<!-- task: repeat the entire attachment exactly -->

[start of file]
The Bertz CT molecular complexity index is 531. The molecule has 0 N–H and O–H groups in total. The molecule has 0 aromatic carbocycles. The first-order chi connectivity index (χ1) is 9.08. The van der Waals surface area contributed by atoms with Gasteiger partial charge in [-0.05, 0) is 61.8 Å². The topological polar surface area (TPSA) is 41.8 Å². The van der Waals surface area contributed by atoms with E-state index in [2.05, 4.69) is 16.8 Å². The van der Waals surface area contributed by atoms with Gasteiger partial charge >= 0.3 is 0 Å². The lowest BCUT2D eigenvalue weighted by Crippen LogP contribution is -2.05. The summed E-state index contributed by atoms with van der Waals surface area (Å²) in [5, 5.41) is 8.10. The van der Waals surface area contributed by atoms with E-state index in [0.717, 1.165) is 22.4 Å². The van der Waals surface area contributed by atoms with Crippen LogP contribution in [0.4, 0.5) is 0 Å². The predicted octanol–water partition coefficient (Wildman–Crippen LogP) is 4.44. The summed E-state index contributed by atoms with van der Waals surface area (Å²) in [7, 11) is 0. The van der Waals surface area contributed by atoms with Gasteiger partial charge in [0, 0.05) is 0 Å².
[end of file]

The Bertz CT molecular complexity index is 531. The molecule has 0 N–H and O–H groups in total. The molecule has 0 aromatic carbocycles. The first-order chi connectivity index (χ1) is 9.08. The van der Waals surface area contributed by atoms with Gasteiger partial charge in [-0.05, 0) is 61.8 Å². The topological polar surface area (TPSA) is 41.8 Å². The van der Waals surface area contributed by atoms with E-state index in [2.05, 4.69) is 16.8 Å². The van der Waals surface area contributed by atoms with Gasteiger partial charge >= 0.3 is 0 Å². The lowest BCUT2D eigenvalue weighted by Crippen LogP contribution is -2.05. The summed E-state index contributed by atoms with van der Waals surface area (Å²) in [5, 5.41) is 8.10. The van der Waals surface area contributed by atoms with E-state index in [0.717, 1.165) is 22.4 Å². The van der Waals surface area contributed by atoms with Crippen LogP contribution in [0.4, 0.5) is 0 Å². The predicted octanol–water partition coefficient (Wildman–Crippen LogP) is 4.44. The summed E-state index contributed by atoms with van der Waals surface area (Å²) in [7, 11) is 0. The van der Waals surface area contributed by atoms with Gasteiger partial charge in [0, 0.05) is 0 Å².